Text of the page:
Avi Woolf, guest-posting at Hirhurim, has a veeery stimulating article up, entitled, "Does Modern Orthodoxy Not Believe in Fun?" In part, I found what he said very interesting, because, basically, yes, Modern Orthodoxy does not believe in fun, nor does any denomination of Orthodoxy. Oh sure, they all believe in the value of recreation, i.e. "letting off steam", but this is typically understood as only being allowed insofar as it prepares you for doing further mitzvos. In other words, it's the difference between having fun and being a robot who's instructed to initiate Fun Sequence Alpha.
But that's not my main point here. As the title of this post suggests, I want to talk about Sex and Values. The connection to Woolf is in the comments to his post, where all the Hirhurimites get into the question of television and movies, and the gratuitous sex they (frequently) display. Although the whole thing is being vigorously argued, everyone seems to agree that the sex and pritzus in modern media today is immoral, disgusting and not in keeping with Torah values.
It is this notion I'd like to push back against.
First, a simple question. What does sex, per se, have to do with morals? Sure, you can do sex morally, or immorally, but that goes for anything. I can assault people morally, and I can help little old ladies across the street immorally. So what do we mean when we say scantily clad women on the TV are teaching bad values?
Consider, if you will, that Modern Orthodoxy seems to be converging on the idea that homosexuality is not immoral. G-d made gays with homosexual urges, and that's not their fault. Similarly, gay sex is not really immoral, either. If a guy can't control himself and slips up, he hasn't committed an immoral act. There's nothing evil going on. No one is hurt. To the extent that he's committed any immoral act, it's that he has violated his own personal code of conduct (i.e., to observe the Torah), and this is really more of a derivative moral transgression than an actual one.
This is more groundbreaking than first appears. If we say that gay sex, neither the desire to accomplish it, nor the deed itself, is per se immoral, then why doesn't that logic extend to heterosexual relations as well? And if the act itself is not immoral, then neither is the desire to perform the act, I assume. Because, at bottom, sex is a really fun thing to do. Really really fun. In fact, if either of my readers have taken monastic vows of celibacy, I strongly urge you to reconsider. And because it's a rather fun and enjoyable activity, people want to do it a lot. I don't see anything immoral there, either.
Obviously, the Torah has imposed many limitations on the practice of sex, and that's fine and all, but where is the immorality there? The fact that the Torah prohibits something doesn't really make it immoral. The Torah forbids me to have sex before marriage, but if I did, how have I acted immorally, other than the fact that I have gone against the Torah? In other words, if I live like a character from one of those shows on the CW (sex-wise), where have I acted immorally, exactly?
And if there is no immorality, what exactly are we afraid of letting into our living rooms through our televisions? Are we afraid that Junior will see 90210* and think, hey, "maybe I should have numerous beautiful sexual partners?" There's nothing really immoral about this behavior, nor do I see anything particularly disgusting in it either. Provided Junior treats the various women in his life with the respect due another human being, what do we care? Obviously, it's true that the Torah probably proscribes such conduct, but the Torah also prohibits driving a car on Saturdays. We let Junior see that all the time.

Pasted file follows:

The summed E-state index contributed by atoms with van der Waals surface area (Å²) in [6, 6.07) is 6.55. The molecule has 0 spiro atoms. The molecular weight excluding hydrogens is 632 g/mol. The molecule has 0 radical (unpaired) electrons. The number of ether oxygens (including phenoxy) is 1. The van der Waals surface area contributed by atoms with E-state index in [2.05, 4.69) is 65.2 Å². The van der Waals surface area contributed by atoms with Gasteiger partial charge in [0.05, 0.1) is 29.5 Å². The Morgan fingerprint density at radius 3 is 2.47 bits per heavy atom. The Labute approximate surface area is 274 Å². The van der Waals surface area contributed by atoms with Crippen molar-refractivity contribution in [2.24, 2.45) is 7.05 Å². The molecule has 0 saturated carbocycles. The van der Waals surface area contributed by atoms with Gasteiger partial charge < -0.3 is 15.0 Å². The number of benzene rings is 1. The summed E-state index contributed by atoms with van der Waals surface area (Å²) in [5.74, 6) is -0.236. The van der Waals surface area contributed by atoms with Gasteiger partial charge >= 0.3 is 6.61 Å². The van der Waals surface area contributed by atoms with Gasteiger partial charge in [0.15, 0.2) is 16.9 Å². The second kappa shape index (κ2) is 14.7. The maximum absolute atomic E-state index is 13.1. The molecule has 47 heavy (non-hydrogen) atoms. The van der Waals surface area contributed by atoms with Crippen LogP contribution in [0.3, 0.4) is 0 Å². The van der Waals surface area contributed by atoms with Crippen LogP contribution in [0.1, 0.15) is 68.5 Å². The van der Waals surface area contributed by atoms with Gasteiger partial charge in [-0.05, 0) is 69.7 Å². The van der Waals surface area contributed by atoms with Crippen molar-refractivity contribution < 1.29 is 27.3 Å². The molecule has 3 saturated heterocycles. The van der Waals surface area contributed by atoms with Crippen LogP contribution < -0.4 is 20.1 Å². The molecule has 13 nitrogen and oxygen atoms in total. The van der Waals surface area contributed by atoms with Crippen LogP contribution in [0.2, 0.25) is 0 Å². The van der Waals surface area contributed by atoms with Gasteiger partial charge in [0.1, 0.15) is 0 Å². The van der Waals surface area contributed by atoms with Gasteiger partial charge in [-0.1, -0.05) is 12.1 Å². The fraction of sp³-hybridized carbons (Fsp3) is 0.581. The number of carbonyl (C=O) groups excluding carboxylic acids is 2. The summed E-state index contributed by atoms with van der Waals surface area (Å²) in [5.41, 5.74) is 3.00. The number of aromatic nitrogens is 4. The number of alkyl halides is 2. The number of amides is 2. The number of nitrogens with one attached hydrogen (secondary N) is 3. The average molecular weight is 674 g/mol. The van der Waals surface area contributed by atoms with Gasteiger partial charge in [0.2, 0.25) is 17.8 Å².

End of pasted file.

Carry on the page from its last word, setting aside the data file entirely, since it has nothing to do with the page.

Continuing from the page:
Perceptive readers will note that I've kind of conflated morals and values. In other words, just because I believe something conflicts with my values, does not mean I must find it immoral. Fair enough, but let's drill down on this and see if we can find any useful distinction.
To the extent that values and morals are not the same thing, I think we would say that morals means having to do with basic principles of right or wrong, while values refers to those things that keep in accordance with a set of rules, or the spirit of a set of rules, by which we've decided to conduct our lives. So, while having sex with numerous supermodels who are clearly too old to believably act in overwrought dramedies may not be immoral, it still violates our rules, and we value those rules, and we don't want to be exposed to their continued violation, even if, admittedly, those rules are, from our perspective, somewhat arbitrary (by which I mean we don't know G-d's plan, or why He prohibited certain things and not others).
Which is fine, and yet, it's curious to me that none of the commenters at Hirhurim raised the objection that it was wrong to watch TV because of the gratuitious chillul shabbos. Nor did anyone bemoan the lack of ma'aser in contemporary prime time programming. Which suggests to me that, at bottom, the distinction between sex and chillul shabbos has very much to do with morality. Which leads us back to the original question. Where's the immorality with sex, even gratuitous sex?
* For the record, I do not watch 90210.